Not in the clamor of the crowded street, not in the shouts and plaudits of the throng, but in ourselves, are triumph and defeat.--Henry Wadsworth Longfellow

REDIRECT ALERT! (Scroll down past this mess if you're trying to read an archived post. Thanks. No, really, thanks.)

Due to my inability to control my temper and complacently accept continued silliness with not-quite-as-reliable-as-it-ought-to-be Blogger/Blogspot, your beloved Possumblog will now waddle across the Information Dirt Road and park its prehensile tail at http://possumblog.mu.nu.

This site will remain in place as a backup in case Munuvia gets hit by a bus or something, but I don't think they have as much trouble with this as some places do. ::cough::blogspot::cough:: So click here and adjust your links. I apologize for the inconvenience, but it's one of those things.

Monday, January 12, 2004

Just in case...

...you have found that the amount of hard-hitting philosophical content of Possumblog has not quite been up to par lately, word just came from Brian Anderson, Senior Editor of City Journal of some hearty fare--I haven't gotten a chance to read any of these articles yet, but they sound really good:
Dear Terry:

Our new issue is out, and there are several pieces that might be of interest
to you, for blogging purposes or just in general:

George F. Will's "Can We Make Iraq Democratic?" explodes the widespread view that all we need to do make Iraq a democracy is remove the tyranny that oppressed the nation and lo! the Iraqis will forthwith become democratic republicans. Though love of liberty may be part of human nature, Will argues, it isn't enough to make a people capable of democracy. Democracy rests on notions like the dignity of the individual, the rule of law, and equality before the law-cultural ideals not inborn but the fruit of the West's long national history. Nothing comparable yet exists in Iraq.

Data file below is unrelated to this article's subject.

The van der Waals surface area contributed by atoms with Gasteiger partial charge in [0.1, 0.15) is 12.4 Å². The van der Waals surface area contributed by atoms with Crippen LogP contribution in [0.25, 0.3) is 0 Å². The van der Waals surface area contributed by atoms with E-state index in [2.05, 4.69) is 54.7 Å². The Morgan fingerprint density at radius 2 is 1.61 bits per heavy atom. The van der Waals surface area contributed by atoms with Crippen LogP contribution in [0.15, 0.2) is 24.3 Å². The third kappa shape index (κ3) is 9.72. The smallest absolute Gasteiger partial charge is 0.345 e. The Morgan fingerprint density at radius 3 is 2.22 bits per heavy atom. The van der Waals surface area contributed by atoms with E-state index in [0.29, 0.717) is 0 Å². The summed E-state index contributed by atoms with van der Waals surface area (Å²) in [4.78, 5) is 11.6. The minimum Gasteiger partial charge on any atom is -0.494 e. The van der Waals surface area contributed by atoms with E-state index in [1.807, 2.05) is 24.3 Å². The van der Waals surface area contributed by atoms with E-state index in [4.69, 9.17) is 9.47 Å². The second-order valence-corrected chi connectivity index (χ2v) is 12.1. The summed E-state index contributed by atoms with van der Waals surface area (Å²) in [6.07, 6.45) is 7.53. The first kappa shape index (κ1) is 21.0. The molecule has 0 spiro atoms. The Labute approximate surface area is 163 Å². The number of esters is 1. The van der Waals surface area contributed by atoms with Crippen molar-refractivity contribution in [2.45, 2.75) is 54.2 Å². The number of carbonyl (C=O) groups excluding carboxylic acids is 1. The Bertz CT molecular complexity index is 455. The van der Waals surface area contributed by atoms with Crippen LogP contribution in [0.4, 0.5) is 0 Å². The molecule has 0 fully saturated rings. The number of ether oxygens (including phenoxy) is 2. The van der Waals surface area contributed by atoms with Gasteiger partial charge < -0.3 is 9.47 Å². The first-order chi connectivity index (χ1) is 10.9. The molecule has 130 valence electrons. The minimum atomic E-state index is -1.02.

I think it's probably safe to say little exists like this anywhere in the Middle East, not just Iraq.
In "What Makes a Terrorist?", James Q. Wilson answers that it takes a village--even a whole culture. As Wilson shows, most terrorists belong to tightly bonded groups, whose members reinforce one another's delusions: that evil is good, wrong is right, death is life. All this might make rational-if immoral-sense if terrorism actually achieved its political goals; but as Wilson finds, it rarely does. Nevertheless, Wilson soberly concludes, little platoons of nihilistic, death-dealing unreason, cheered on by a culture of rage and resentment, wish to wipe out Western civilization and will plague us for some time to come.
Indeed--simply because your enemy is terminally stupid and pathologically incapable of reason doesn't mean he's not dangerous--in fact, quite the opposite. Sadly, sometimes it's much better for all concerned to just let them take it up with God.
The Winter issue also features two articles on important domestic issues:

Economist Richard Florida's notion that cities must become trendy places that attract gays, bohemians, ethnic minorities, and other "creative" workers in order to compete in the twenty-first century is sweeping the nation. But as Steven Malanga proves in the devastating "The Curse of the Creative Class," Florida's ideas are fatally wrong. Far from being economic powerhouses, many of the cities he identifies as creative-age winners have chronically underperformed the American economy. And some of his top creative cities don't even do a good job at attracting-or keeping-people. It turns out that old-fashioned economic concerns like tax rates and regulatory rules still matter the most.
Hey, go figure.
In "The Illegal-Alien Crime Wave," Heather MacDonald shows that some of the most violent criminals at large today are illegal aliens. Yet in cities where the crime these aliens commit is highest-in Los Angeles, for instance, where 95 percent of all outstanding warrants for homicide target illegal aliens--cops cannot use the most obvious tool to catch them: their immigration status. Reasons: fear of offending powerful immigrant lobbies and, even more disturbingly, the non-stop increase of immigration, which is reshaping the law to dissolve any distinction between legal and illegal aliens and, ultimately, the very idea of national borders.
And citizenship, for that matter--it seems that some people are now is perfectly willing to bestow the rights of American citizenship to anyone, including to those who consider themselves our enemies.
Other fascinating stories in the Winter issue include Michael Knox Beran on self-reliance versus self-esteem, Walter Olson on how the ADA has spawned a sleazy lawsuit industry,
Actually, the ADA didn't spawn a sleazy lawsuit industry--it just opened up new feeding grounds for the poor, hungry, emaciated sharks who couldn't find enough ambulances to chase.
Julia Magnet on the films of Whit Stillman,
If you're like me, you can't read that without thinking Wilt the Stilt. It's wrong in so many different ways, but hey...
Richard Brookhiser on DeWitt Clinton, and Theodore Dalrymple on Stefan Zweig.
Thanks much to Brian for the note--all of you go read!

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